Review: Skewering Masculinity, in a Hot and Sizzling ‘Fat Ham'

A modern, comedic retelling of "Hamlet" set at a backyard barbecue.

Review: Skewering Masculinity, in a Hot and Sizzling ‘Fat Ham'

What would life be like if you chose pleasure over harm in your daily choices?

A young man asks this question near the end "Fat Ham," the Pulitzer Prize winning play by James Ijames, which opened on Broadway Wednesday at the American Airlines Theater. Remember that Tio is high to the gills at the time he has this dream.

In his world, as well as ours, harm and self-harm are serious issues. It's even a classic. The most famous example of it was in "Hamlet" four centuries ago, without the benefit (as we know) from weed.

Tio, a modern-day Horatio (a loyal and hearty friend of the main character), is laid-back and ready to accept anything. He says that he was pampered by a gingerbread woman in his dream.

The same is true for 'Fat Ham,' which is a reworking of 'Hamlet,' and the best way to challenge it by asking the same question but finding different answers. It is a raucous comedy, not a bloodbath in a palace (and Saheem's production was a nonstop delight in itself). This shows that, despite mankind and men's belligerence, there is hope.

Softness is the way out. Juicy, the Hamlet character played by Marcel Spears, is a 'thicc Black mama's son who mourns ambivalently his father's murder and suffers from what Tio (Chris Herbie Holland), diagnoses as inherited traumatic stress. "Your Pop, His Pop, His Pop, His Pop, and What's Before That?" He asks. 'Slavery.'

Juicy's sadness has an immediate cause. In a week after the death of Pap, Juicy's mother Tedra (Nikki Crawford) has remarried - and not to a less bully than Pap’s brother Rev. Under a gingham-patterned tablecloth, Pap's spirit arrives on the wedding day to blame Rev for the crime and inspire Juicy to retaliate. Billy Eugene Jones plays both Rev and Pap. Juicy waffles, whether he is contemplating murder or suicide.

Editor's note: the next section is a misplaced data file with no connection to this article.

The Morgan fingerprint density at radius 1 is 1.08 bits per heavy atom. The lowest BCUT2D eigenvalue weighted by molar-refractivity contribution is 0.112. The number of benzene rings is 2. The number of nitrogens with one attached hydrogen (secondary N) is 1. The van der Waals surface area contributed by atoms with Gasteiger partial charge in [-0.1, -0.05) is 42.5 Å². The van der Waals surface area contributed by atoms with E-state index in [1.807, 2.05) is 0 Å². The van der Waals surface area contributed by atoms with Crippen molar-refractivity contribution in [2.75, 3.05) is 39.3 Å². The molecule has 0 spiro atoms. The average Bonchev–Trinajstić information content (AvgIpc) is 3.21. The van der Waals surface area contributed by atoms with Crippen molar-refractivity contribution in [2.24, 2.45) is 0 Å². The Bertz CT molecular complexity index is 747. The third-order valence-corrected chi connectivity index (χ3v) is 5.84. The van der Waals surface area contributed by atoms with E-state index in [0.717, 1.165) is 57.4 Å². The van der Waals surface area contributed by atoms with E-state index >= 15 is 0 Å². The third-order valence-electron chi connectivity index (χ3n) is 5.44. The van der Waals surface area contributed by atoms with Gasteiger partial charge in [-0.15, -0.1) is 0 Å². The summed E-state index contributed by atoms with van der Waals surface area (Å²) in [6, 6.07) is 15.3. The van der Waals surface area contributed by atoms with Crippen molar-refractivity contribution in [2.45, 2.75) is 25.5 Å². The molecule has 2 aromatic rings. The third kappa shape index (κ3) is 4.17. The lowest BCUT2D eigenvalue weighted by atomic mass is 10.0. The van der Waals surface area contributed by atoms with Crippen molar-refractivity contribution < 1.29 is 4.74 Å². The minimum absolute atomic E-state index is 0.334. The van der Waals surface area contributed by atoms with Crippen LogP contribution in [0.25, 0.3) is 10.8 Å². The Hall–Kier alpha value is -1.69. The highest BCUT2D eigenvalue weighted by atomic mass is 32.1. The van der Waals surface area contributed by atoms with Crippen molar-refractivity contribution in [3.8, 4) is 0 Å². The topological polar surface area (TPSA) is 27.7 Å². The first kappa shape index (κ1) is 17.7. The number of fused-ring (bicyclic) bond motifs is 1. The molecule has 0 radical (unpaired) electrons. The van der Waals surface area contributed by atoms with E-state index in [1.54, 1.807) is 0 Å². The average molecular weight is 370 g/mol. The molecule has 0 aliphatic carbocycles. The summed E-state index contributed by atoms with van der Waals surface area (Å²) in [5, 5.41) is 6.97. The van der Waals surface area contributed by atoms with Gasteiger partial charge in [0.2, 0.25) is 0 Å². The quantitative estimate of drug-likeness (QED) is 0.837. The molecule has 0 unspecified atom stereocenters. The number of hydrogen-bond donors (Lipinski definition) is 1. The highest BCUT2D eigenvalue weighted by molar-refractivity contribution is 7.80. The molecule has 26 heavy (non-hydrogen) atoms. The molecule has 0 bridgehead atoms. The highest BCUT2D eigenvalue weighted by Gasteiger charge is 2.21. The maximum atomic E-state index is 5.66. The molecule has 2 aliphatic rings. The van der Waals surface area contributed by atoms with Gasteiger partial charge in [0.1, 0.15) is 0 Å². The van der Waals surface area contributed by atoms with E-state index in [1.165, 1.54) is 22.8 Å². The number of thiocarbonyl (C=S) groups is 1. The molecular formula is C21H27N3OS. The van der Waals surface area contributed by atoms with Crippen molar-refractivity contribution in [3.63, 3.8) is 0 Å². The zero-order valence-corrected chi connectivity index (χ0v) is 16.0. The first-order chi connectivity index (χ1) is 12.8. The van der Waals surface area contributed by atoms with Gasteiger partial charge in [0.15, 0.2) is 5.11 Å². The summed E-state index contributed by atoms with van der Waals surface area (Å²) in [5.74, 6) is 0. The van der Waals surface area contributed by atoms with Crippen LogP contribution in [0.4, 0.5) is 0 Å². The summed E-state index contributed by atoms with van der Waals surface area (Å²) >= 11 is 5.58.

This crowd is used to killing: Pap spent time in prison for slashing a cook from the family barbecue restaurant. Rev shows off his dominance at a backyard barbecue where the action of the play takes place, by loading the smoker with fresh chunks of pig. He does not treat his now-stepson, nephew, any better. Juicy, who considers himself an empath, is called 'You pansy' by Juicy. "Girly ass, puddle of saliva." Tedra is then asked to explain the cost of his online college tuition.

"Fat Ham" is cleverly paralleled with "Hamlet". The barbecue is an accurate translation of the "funeral-baked meats" with which Gertrude, her husband and their new children 'did coldly provide forth the wedding tables'. The melancholy Prince's plot to prove Rev's guilty is not a play to "catch the conscience" of the King, but rather a game. Rabby, the church lady who was once a sarcastic Polonius has been replaced by Adrianna Mitchell and Calvin Leon Smith as her children.

You don't have to draw any parallels to Hamlet to enjoy "Fat Ham," because the differences are more interesting than the similarities. Ijames addresses male violence in the most direct and powerful way in the relationship between Larry & Juicy, recognizing the destruction caused to individuals as the disasters of the entire world.

It's telling, then, that Larry, a Marine who lives at attention and may be suffering from post-traumatic disorder, is living in that way. He speaks in monosyllables, but he becomes emotional when he talks to Juicy. Although their tender scenes do lead to physical confrontation - 'Fat Ham,' after all, is based on tragedy - it is not a fatal sword fight. They both discover that confrontation is a way of opening up, and not just breaking.

So it is with Juicy, Tedra, Opal, Rabby, Tio, and the gingerbreadman. All must learn how to accept love for what it is, and not for what they imagine.

The fact that 'Fat Ham,' despite its often happy and even joyous ending, does not deny the forces which make Hamlet feel equally honest, shows how original and capacious the writing is. It grows the skin from its own necessity, rather than merely burying itself in Shakespeare's. The cast also brings the play to life beautifully.


Spears's minute adjustments of feyness or fierceness hold the entire thing together. In his scenes with Crawford and especially in the one where Tedra begs Juicy not to go insane, he shows us how characters create themselves in real time.

Ali's beautiful contoured staging allows for quiet, profound moments despite its wit and pace. This is a more expansive account, and it's bigger than the film produced by the Wilma Theater 2021, and the stage debut at the Public Theater, last year.

When I say bigger, I'm not just talking about Maruti Evans Broadway-size set with all its Broadway-size surprises or -- must we really? The end has a confetti cannon. It shoots something opposite to artillery. The performances are also bigger. Their frank acknowledgement of the audiences is more sustained and integral.

We are all part of the story. It's not just when Tedra gives us a side-eye or Juicy sings on the proscenium. We need to see what masculinity might look like after experiencing it for centuries as a call-to-arms.

Even seeing "Fat Ham" multiple times is a revelation for me. It achieves one of the main things we expect from theater: that it rehearses, as often as necessary, better methods of being, instead of choosing to not be.